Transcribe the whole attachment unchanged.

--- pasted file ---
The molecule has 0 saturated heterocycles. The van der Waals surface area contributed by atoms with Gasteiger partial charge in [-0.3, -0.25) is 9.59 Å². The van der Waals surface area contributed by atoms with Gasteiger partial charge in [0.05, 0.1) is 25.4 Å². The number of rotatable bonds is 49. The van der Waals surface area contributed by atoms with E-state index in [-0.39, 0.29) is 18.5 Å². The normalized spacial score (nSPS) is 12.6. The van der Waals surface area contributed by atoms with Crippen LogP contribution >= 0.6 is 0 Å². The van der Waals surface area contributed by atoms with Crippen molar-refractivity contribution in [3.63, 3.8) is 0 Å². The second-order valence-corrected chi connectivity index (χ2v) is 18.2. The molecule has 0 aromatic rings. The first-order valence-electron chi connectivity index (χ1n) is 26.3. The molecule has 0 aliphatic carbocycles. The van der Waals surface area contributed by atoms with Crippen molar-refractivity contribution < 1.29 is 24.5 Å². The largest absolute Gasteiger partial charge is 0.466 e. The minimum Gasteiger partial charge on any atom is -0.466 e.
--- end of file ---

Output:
The molecule has 0 saturated heterocycles. The van der Waals surface area contributed by atoms with Gasteiger partial charge in [-0.3, -0.25) is 9.59 Å². The van der Waals surface area contributed by atoms with Gasteiger partial charge in [0.05, 0.1) is 25.4 Å². The number of rotatable bonds is 49. The van der Waals surface area contributed by atoms with E-state index in [-0.39, 0.29) is 18.5 Å². The normalized spacial score (nSPS) is 12.6. The van der Waals surface area contributed by atoms with Crippen LogP contribution >= 0.6 is 0 Å². The van der Waals surface area contributed by atoms with Crippen molar-refractivity contribution in [3.63, 3.8) is 0 Å². The second-order valence-corrected chi connectivity index (χ2v) is 18.2. The molecule has 0 aromatic rings. The first-order valence-electron chi connectivity index (χ1n) is 26.3. The molecule has 0 aliphatic carbocycles. The van der Waals surface area contributed by atoms with Crippen molar-refractivity contribution < 1.29 is 24.5 Å². The largest absolute Gasteiger partial charge is 0.466 e. The minimum Gasteiger partial charge on any atom is -0.466 e.